A Walk in the Woods: Spring Semester in China
January 6, 2009 § 1 Comment
Spread: Walk in the Woods
Deck: Tarot of the Magical Forest
Date: Saturday 12/27/08, 11pm
1. where I start – Death
2. fears (twig snaps) – Wheel RV
3. comfort (shawl) – 10 of Wands
4. unexpected (deer) – Tower (clarification: Page of Wands)
5. lesson learned (owl) – Temperance
6. where the journey ends (outcome) – Judgement
This is a real majors-heavy spread: only one out of six cards was a minor (except for a seventh card for clarification). This is not very typical for me, and I take this to mean it’ll be a pretty “big” time period, one that will have a big impact in my life — but this is something I could guess beforehand. It starts with Death, which is appropriate, because I’m leaving one life and starting another. I’m afraid that this is not what I’m supposed to be doing (Wheel of Fortune RV); I originally planned to go for two semesters starting this fall, but last October decided I would also go for this spring. I’m particularly afraid it will have negative consequences for my relationship with B, not just the long-distance-relationships-are-tough kind, but rather the relationship-on-the-verge-of-ending kind. This plays on some earlier fears and guilt I’ve had about going adventuring in a new country while B stays in a job that he hates, even though he’s assured me I have no reason to feel guilty. However, I’ll have a lot on my plate to keep me busy (10 of Wands), which may help me have less time to fret about stuff.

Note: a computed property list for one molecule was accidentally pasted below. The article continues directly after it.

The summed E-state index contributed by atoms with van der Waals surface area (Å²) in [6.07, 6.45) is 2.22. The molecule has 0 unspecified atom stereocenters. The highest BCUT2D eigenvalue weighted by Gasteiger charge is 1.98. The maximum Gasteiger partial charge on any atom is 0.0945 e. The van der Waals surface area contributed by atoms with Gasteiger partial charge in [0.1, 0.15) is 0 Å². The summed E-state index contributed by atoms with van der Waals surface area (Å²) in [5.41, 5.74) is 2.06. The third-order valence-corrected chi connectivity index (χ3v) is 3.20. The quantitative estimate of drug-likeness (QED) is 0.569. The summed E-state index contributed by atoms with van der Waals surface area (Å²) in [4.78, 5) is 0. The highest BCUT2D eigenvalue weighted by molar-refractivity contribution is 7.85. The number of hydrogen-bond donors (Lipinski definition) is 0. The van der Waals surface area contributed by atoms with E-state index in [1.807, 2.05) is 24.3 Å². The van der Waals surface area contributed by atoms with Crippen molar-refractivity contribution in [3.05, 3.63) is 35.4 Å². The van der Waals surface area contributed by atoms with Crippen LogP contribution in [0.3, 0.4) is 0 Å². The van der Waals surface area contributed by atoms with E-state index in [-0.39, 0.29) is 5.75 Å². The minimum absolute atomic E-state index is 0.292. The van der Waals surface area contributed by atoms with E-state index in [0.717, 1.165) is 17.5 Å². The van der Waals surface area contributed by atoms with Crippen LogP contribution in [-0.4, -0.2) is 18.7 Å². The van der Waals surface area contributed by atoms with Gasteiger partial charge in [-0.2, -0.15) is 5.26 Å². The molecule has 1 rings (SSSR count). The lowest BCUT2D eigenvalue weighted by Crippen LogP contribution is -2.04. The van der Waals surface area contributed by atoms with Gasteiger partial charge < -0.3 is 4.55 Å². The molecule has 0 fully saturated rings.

There will be some unexpected event that could really shake things up (the Tower), not quite sure if I can do anything in advance for this except to be brave and creative in my reaction to it (Page of Wands). The main lesson I’ll learn this spring will be finding balance in my life (Temperance). Actually, one of my hopes is that my time in China will help me be a more independent and mature person, especially in my ability to juggle a physically and spiritually healthy lifestyle, rewarding but demanding job, my relationship with B, and a social life with new friends and social networking — a balance I wasn’t able to find in China, but I’ll need to find in order to be a sane public school teacher with a family.
The Judgement card came up as an outcome, which I see as a few different possibilities: perhaps I’ll finally not feel guilty about going to China while B is in the U.S., which is good, because I’ll be going back again this fall after a few weeks visiting B; however, perhaps I won’t feel guilty because B will be in a new city and starting a new career by going to law school, rather than because I’ve learned to not feel guilty. Or maybe this represents the feeling of triumphantly returning to the U.S. after many lovely adventures and experiences, successfully completing a first semester of teaching and living in the culture and language I’ve studied. This is actually my first time getting Judgement in a reading, so I’m still figuring this card out.